Ray, S., S.A. Siedlecki, M.A. Alexander, N.A. Bond, and A.J. Hermann (2020): Drivers of subsurface temperature variability in the Northern California Current. J. Geophys. Res., 125(8), e2020JC016227. https://doi.org/10.1029/2020JC016227
The Washington/Oregon shelf, embedded in the Northern California Current System, is a productive habitat with important commercial fisheries. One of the most valuable species is Dungeness crab, which resides on the subsurface shelf and is sensitive to near‐bottom ocean properties such as temperatures and oxygen concentrations. The predictability of these properties on seasonal time scales is being investigated using J‐SCOPE (JISAO's Seasonal Coastal Ocean Prediction of the Ecosystem), developed at the University of Washington’s Cooperative Institute for Climate, Ocean and Ecosystem Studies (CICOES, formerly the Joint Institute for the Study of the Atmosphere and Ocean).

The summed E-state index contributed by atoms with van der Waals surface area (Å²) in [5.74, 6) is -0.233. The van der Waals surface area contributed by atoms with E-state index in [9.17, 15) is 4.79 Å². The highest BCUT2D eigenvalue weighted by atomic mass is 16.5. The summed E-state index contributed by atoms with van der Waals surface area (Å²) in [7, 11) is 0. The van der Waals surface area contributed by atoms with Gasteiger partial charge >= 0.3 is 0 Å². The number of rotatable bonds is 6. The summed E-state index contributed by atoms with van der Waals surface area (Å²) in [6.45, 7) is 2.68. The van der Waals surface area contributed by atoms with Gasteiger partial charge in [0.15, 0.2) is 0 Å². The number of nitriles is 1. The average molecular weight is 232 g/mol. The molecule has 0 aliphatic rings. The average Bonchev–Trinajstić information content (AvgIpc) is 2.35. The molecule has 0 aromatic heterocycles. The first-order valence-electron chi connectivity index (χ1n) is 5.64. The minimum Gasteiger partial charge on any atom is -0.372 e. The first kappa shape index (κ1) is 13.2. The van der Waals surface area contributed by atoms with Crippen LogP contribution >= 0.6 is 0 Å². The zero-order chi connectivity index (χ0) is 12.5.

Previous studies have explored the driving mechanisms of surface temperature predictability with a focus on linkages to El Niño–Southern Oscillation (ENSO); this study investigates their counterparts for subsurface temperatures off the Washington/Oregon shelf. We find that remote (nonlocal) atmospheric and oceanic features ultimately exert a strong influence on the subsurface temperatures. A relatively simple statistical model explains 83% of the subsurface temperature variability. Predictors include ENSO, the PDO (Pacific Decadal Oscillation), the depth of the California Undercurrent, and water mass properties of the North Pacific, each with different time lags. These results on potential sources of predictability are relevant to the continued development of current seasonal forecasting efforts off the U.S. West Coast.
For more information, view the article at Journal of Geophysical Research: Oceans.